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Sympathy & sustenance

March 21, 2011

Sometimes, words completely fail me. Last week was one of those times, as more and more footage of the Japanese earthquake and tsunami came tumbling in, and news of the nuclear threat worsened all the time.

We ate dinner each night with images of those poor shell-shocked people before us, or in our minds. Last night, as we sat down to yet another nourishing, pleasurable meal, safe in our comfortable house, I learned with horror that radioactivity had now been found in milk and spinach and drinking water near the Fukushima plant.

This seemed to me far more dreadful than radioactivity in the air. One one level my response doesn’t make sense, I guess, except that if the whole ecosystem becomes contaminated, the implications of the disaster are beyond terrible.

More personally though, I suppose my response shows how much I associate food with comfort and sustenance, even – or perhaps especially – at times of grief and trauma. Of course I am never likely to experience anything remotely on the scale of what those poor people are suffering now, and can’t identify with an iota of what they’re going through. But my strong instinct is that the body must be cared for as gently as possible while the mind finds a way, somehow, to respond to such utter catastrophe. If the food supply is tainted, the very concept of physical nourishment is threatened, no matter how low the actual level of immediate harm involved.  It’s an unbearable thought.

The only thing I can think of to say about food that isn’t utterly trivial right now is that once again, we who have plenty must be thankful for our luck. For the fresh, natural, good food we have, the safety in which we eat it, the pleasure it brings us.

Last night I made this spicy chickpea and cashew curry, and was grateful for the sustenance of it, and the reminder of how fortunate we are.

Spicy chickpeas with cashew

Ingredients

  • 1 onion, finely chopped
  • 3 cloves garlic, finely chopped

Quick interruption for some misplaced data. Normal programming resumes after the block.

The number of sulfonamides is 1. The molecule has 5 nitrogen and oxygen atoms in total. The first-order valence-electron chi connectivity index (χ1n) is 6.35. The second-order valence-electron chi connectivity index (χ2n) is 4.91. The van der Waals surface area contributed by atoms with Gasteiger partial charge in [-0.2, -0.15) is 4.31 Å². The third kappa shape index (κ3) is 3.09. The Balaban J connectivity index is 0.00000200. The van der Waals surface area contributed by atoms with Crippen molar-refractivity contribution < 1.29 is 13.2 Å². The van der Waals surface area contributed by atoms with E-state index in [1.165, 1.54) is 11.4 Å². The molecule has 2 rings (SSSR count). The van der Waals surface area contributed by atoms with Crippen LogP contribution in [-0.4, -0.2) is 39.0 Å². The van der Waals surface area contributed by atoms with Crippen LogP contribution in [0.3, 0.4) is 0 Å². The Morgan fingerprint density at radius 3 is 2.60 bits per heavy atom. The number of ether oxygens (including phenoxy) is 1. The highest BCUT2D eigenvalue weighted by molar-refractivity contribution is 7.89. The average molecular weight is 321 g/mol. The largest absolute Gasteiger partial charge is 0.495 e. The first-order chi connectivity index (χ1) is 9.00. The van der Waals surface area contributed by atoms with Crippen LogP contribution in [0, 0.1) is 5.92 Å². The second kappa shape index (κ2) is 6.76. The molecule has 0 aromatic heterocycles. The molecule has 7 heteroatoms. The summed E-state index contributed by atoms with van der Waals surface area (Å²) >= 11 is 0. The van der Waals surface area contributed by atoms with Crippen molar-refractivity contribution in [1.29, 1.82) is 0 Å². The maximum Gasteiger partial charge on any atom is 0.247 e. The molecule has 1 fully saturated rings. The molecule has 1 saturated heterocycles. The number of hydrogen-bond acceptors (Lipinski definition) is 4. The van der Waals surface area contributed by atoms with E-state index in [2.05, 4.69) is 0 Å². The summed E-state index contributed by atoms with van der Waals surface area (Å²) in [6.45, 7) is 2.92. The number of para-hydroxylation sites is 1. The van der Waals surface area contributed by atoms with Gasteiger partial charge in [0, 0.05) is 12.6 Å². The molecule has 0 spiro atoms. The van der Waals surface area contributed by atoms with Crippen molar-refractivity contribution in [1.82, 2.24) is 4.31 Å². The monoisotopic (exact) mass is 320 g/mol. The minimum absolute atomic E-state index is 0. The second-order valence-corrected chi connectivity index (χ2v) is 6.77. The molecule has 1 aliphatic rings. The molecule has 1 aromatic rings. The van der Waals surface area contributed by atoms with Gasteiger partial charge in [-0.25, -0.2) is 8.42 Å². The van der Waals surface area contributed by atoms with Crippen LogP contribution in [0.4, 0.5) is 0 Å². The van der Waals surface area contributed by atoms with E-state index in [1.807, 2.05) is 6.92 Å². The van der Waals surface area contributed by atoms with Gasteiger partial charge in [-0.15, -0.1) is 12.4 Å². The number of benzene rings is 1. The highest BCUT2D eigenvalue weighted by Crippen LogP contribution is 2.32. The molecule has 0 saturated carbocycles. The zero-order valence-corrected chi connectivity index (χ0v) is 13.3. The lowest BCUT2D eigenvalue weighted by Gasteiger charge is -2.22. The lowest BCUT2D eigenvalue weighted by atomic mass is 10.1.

• 5cm piece ginger, finely chopped
  • 1-2 chillies, sliced
  • 2 tsp cumin
  • 1 tsp turmeric
  • 1 tsp fennel seeds
  • ½ tsp brown mustard seeds
  • 3 curry leaves
  • salt, to taste
  • 5cm piece red capsicum, julienned
  • 2 baby eggplants, sliced
  • few leaves cavolo nero or silverbeet, chopped
  • 1 x can chickpeas, drained & rinsed
  • a few pieces of paneer (or feta) cheese, or a few dollops of yoghurt
  • 100g cashews, toasted
  • garnish – coriander leaves, lime juice

Method

1. Gently fry onion, garlic, ginger & chilli with spices for a few minutes in vegetable oil until vegetables are translucent and spices fragrant.

2. Raise the heat and add eggplant, capsicum, spinach and fry, stirring, till tender. Add a little water or stock as you go to create a sauce.

3. Add drained chickpeas and the paneer or yoghurt and stir to combine well. If you can leave the curry for half an hour or so at this point  the flavours will develop a little.

4. Just before serving stir through the toasted nuts, add chopped coriander leaves and perhaps a squeeze of lime.

5. Serve with basmati rice and a good fruit chutney.

 

 

 

3 comments

  1. Charlotte,
    Thanks for this thoughtful post. Makes me embarrassed to say that the curry looks mighty fine and will probably be made this week. Thoughts with our Japanese neighbours.
    Louise


  2. Thanks Louise. All a bit depressing isn’t it, and not getting any better …


  3. […] from these kept us going for lunches for a few days. Dinners this week have also included this chickpea & cashew curry, and this very tasty silverbeet tart, minus the bacon and plus some sunflower seeds as well as the […]



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